Surgery Still Underused in Early Pancreatic Cancer

Megan Brooks

March 21, 2014

PHOENIX — Surgery is potentially curable for patients with early-stage pancreatic cancer, yet it remains underused in the United States, new research shows.

Using the Surveillance, Epidemiology, and End Results (SEER) database, researchers found that surgery for localized pancreatic adenocarcinoma has not increased in the past 2 decades.

"While not all patients with localized disease are candidates for curative resection, there is an opportunity for educating patients and physicians about the potential benefits of surgery," senior study author Julian Kim, MD, chief of surgical oncology at University Hospitals Case Medical Center Seidman Cancer Center in Cleveland, said in a statement.

Dr. Julian Kim

The study results were presented here at the Society of Surgical Oncology 67th Annual Cancer Symposium.

Worse Survival

Pancreatic cancer is the fourth leading cause of cancer-related death United States, killing more than 35,000 Americans annually. Pancreatic cancer is typically aggressive and has nonspecific initial symptoms, making it difficult to catch early, the researchers point out.

Conventional therapies have little impact on prognosis and disease outcome. Surgical resection, when possible, is currently the only chance for a cure. Without resection, overall median survival is 4 to 6 months, with an estimated 5-year survival rate of 0.4% to 5.0%.

The use of surgery has remained flat.

In a previous study, Dr. Kim and his colleagues looked at patterns of care in patients with pancreatic cancer to determine whether chemotherapy and radiation therapy are being incorporated into modern treatment plans in addition to surgery.

"To our surprise, even though there was increased utilization of chemotherapy and radiation over the past several years, the use of surgery has remained flat," Dr. Kim told Medscape Medical News.

New Study

The purpose of the current study was to "confirm this finding using the SEER database and to identify factors associated with patients not undergoing surgery to see where there might be opportunities to increase utilization," Dr. Kim explained.

The study involved 6742 patients diagnosed with SEER historic stage A localized pancreatic adenocarcinoma from 1988 to 2010; 1715 (25.4%) of these received surgical treatment.

On multivariate analysis, patients were less likely to have undergone surgery if they were older than 50 years, black, unmarried, living outside the eastern United States, had pancreatic head or body lesions, had higher tumor grades, or had tumors measuring more than 2 cm (P < .0001).

Patients who did not undergo surgery had significantly worse disease-specific survival than those who did (6 vs 27 months; P < .0001). Surgery was independently associated with survival (hazard ratio, 3.09; 95% confidence interval, 2.82 - 3.38).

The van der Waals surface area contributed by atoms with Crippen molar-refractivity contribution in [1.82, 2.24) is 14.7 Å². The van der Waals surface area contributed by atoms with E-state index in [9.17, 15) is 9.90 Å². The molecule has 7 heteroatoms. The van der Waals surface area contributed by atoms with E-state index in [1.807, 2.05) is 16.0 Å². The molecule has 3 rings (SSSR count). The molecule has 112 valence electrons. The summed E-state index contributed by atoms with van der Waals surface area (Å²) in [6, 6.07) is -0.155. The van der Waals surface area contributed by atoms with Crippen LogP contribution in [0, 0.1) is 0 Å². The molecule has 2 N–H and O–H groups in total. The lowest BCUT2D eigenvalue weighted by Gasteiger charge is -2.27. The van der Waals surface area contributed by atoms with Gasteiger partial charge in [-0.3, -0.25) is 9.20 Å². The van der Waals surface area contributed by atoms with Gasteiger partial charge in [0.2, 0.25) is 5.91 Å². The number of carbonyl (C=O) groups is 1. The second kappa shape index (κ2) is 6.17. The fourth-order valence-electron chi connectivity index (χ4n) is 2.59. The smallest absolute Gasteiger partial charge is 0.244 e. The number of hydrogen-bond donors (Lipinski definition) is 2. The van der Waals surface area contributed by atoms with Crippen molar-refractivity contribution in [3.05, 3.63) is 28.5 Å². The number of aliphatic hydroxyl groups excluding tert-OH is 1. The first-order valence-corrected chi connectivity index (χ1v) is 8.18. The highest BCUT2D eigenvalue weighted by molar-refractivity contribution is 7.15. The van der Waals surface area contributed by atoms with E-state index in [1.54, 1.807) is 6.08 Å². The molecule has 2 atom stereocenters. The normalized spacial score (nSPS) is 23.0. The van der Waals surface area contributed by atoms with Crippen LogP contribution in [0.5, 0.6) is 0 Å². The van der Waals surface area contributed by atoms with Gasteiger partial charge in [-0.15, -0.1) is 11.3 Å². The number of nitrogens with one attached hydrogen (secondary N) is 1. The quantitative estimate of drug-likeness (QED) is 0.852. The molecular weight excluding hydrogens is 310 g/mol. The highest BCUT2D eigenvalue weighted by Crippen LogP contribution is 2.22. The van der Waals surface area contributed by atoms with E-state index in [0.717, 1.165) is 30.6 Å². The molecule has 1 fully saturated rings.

Strategies to Increase Use

"In general, despite the fact that surgery is the only potential curative treatment for pancreatic cancer, surgery for cancer of the head of the pancreas — the Whipple procedure — has traditionally been thought of as one with a high complication rate and risk of perioperative death," Dr. Kim told Medscape Medical News.

"However, with more modern surgical techniques and improved anesthesia and postoperative care pathways, success rates are improving and patients previously considered to be poor surgical candidates are now tolerating the procedures surprisingly well," he said.

Several strategies could boost rates of surgery for appropriate patients, Dr. Kim said.

All patients with pancreatic cancer who have been told that they are not surgical candidates should seek a second opinion.

The primary strategy to increase the use of this surgery is to make physicians and patients aware of the results. "All patients with pancreatic cancer who have been told that they are not surgical candidates should seek a second opinion from an experienced pancreatic surgeon or multidisciplinary pancreatic cancer oncology team," he explained.

"While many patients will not be candidates for surgery, there are likely many patients who are not receiving the benefits of surgery simply because they are not being evaluated by experienced teams of physicians," Dr. Kim said.

"Another strategy will be to increase the quality of pancreas cancer surgery in community hospitals. Our group at University Hospitals is developing a model to accomplish this that can be exported to other regions," he added.

Society of Surgical Oncology (SSO) 67th Annual Cancer Symposium: Abstract P392. Presented March 13, 2014.


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